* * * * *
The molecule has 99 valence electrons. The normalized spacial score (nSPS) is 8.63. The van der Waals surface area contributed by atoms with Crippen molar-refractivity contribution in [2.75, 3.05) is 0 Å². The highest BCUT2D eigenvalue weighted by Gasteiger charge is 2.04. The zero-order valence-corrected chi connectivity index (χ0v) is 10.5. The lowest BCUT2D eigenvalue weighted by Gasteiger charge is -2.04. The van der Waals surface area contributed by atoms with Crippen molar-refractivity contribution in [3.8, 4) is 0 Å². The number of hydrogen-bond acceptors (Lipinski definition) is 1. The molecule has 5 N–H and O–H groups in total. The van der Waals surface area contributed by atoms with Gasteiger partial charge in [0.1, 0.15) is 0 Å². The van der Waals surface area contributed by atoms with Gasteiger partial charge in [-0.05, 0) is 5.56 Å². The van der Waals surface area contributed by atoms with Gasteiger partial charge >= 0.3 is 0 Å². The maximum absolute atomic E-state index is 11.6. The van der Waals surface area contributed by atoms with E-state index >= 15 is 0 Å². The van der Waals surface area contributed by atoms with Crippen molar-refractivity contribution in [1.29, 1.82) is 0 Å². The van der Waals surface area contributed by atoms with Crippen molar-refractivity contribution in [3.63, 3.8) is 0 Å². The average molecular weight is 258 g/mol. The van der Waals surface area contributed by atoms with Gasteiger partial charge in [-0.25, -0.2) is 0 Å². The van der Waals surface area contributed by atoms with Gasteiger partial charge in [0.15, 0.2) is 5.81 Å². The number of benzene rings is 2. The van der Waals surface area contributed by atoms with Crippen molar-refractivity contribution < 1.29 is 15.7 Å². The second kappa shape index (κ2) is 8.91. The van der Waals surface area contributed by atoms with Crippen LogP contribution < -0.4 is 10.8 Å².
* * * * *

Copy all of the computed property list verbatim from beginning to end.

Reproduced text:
The molecule has 99 valence electrons. The normalized spacial score (nSPS) is 8.63. The van der Waals surface area contributed by atoms with Crippen molar-refractivity contribution in [2.75, 3.05) is 0 Å². The highest BCUT2D eigenvalue weighted by Gasteiger charge is 2.04. The zero-order valence-corrected chi connectivity index (χ0v) is 10.5. The lowest BCUT2D eigenvalue weighted by Gasteiger charge is -2.04. The van der Waals surface area contributed by atoms with Crippen molar-refractivity contribution in [3.8, 4) is 0 Å². The number of hydrogen-bond acceptors (Lipinski definition) is 1. The molecule has 5 N–H and O–H groups in total. The van der Waals surface area contributed by atoms with Gasteiger partial charge in [0.1, 0.15) is 0 Å². The van der Waals surface area contributed by atoms with Gasteiger partial charge in [-0.05, 0) is 5.56 Å². The van der Waals surface area contributed by atoms with Gasteiger partial charge >= 0.3 is 0 Å². The maximum absolute atomic E-state index is 11.6. The van der Waals surface area contributed by atoms with E-state index >= 15 is 0 Å². The van der Waals surface area contributed by atoms with Crippen molar-refractivity contribution in [1.29, 1.82) is 0 Å². The van der Waals surface area contributed by atoms with Crippen molar-refractivity contribution in [3.63, 3.8) is 0 Å². The average molecular weight is 258 g/mol. The van der Waals surface area contributed by atoms with Gasteiger partial charge in [-0.25, -0.2) is 0 Å². The van der Waals surface area contributed by atoms with Gasteiger partial charge in [0.15, 0.2) is 5.81 Å². The number of benzene rings is 2. The van der Waals surface area contributed by atoms with Crippen molar-refractivity contribution < 1.29 is 15.7 Å². The second kappa shape index (κ2) is 8.91. The van der Waals surface area contributed by atoms with Crippen LogP contribution < -0.4 is 10.8 Å².